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How to Use Movement With an Epidural

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Movement in labor is a good tool to use to help the baby descend more quickly into the pelvis and also to descend in the proper position. Walking, squatting and even changing positions in the bed help your baby navigate his way into the pelvis.

If you have an epidural you will not be allowed to get out of the bed. However, with support from a partner, you can still move around in the bed and assist the baby to move through the pelvis. Here are ways to do it.

 

6 Steps to Use Movement With an Epidural

Movement With an Epidural

 

1. Start off with a side-lying position.

Lie on your left side with your right leg stacked directly on top of your left leg. Stay in this position for about 10 minutes.

 

2. Slowly rotate to a left-lying jackknife position.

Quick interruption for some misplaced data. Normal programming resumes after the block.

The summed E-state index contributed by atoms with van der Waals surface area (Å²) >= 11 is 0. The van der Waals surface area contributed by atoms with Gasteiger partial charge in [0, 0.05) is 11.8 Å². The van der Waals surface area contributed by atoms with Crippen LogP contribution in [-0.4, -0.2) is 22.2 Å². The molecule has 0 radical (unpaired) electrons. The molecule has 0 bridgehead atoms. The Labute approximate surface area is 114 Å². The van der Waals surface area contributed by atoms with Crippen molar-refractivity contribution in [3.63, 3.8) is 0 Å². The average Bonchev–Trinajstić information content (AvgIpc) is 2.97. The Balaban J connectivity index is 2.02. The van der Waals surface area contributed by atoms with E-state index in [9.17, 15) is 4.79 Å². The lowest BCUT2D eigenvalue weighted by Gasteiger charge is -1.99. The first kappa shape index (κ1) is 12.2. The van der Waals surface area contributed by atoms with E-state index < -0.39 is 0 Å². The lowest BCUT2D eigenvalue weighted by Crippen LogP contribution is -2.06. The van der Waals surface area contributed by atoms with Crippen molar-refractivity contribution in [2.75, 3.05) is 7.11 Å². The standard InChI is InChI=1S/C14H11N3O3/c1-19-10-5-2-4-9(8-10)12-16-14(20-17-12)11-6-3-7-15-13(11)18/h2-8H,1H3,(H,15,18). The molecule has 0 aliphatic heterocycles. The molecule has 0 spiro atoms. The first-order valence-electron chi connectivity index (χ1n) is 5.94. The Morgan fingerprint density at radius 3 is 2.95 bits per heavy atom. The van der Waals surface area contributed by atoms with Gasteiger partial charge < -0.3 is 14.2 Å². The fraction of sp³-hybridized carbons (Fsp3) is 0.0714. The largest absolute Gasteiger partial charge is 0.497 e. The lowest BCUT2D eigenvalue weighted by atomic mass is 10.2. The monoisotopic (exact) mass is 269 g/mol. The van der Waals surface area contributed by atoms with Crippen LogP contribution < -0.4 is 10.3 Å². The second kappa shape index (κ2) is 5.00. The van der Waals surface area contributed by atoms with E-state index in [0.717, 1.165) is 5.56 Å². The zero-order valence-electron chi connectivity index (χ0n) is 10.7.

Take the right leg and bend your knee. Then bring your knee up to your chest as far as possible and lie it down on the bed. Stay in this position for about 10 minutes.

 

3. Rotate to a supported kneeling position.

You will not be able to do this step if your legs are completely numb. From the jackknife position, have your partner help you come up into a kneeling position. You can place your elbows on the bed or perhaps put two or three pillows under your head. Stay in this position for 10 minutes.

 

4. Have a partner help you while you ease into a right-lying jackknife position.

Lie on the right side and bring your left knee up to your chest as far as possible and lie it down on the bed. Stay in this position for about 10 minutes.

 

5. Shift into a right side-lying position.

Lie on the right side with your left leg stacked on top of the right leg. Stay in this position for about 10 minutes.

 

6. With assistance from your partner, move from a right side-lying position to sitting upright.

Slowly roll from your right side to your back. Raise the back of the bed so that you are in a semi-sitting position on the bed.

 

Tips and Warnings

  • If you want, repeat this “rotisserie” technique once every few hours to keep movement as part of your labor even with an epidural.
  • You can stay in these positions as long as you are comfortable, whether it is before or after the 10-minute mark.
  • If your legs are completely numb, you may have more trouble getting into these positions. You will need a partner to help you get into these positions.

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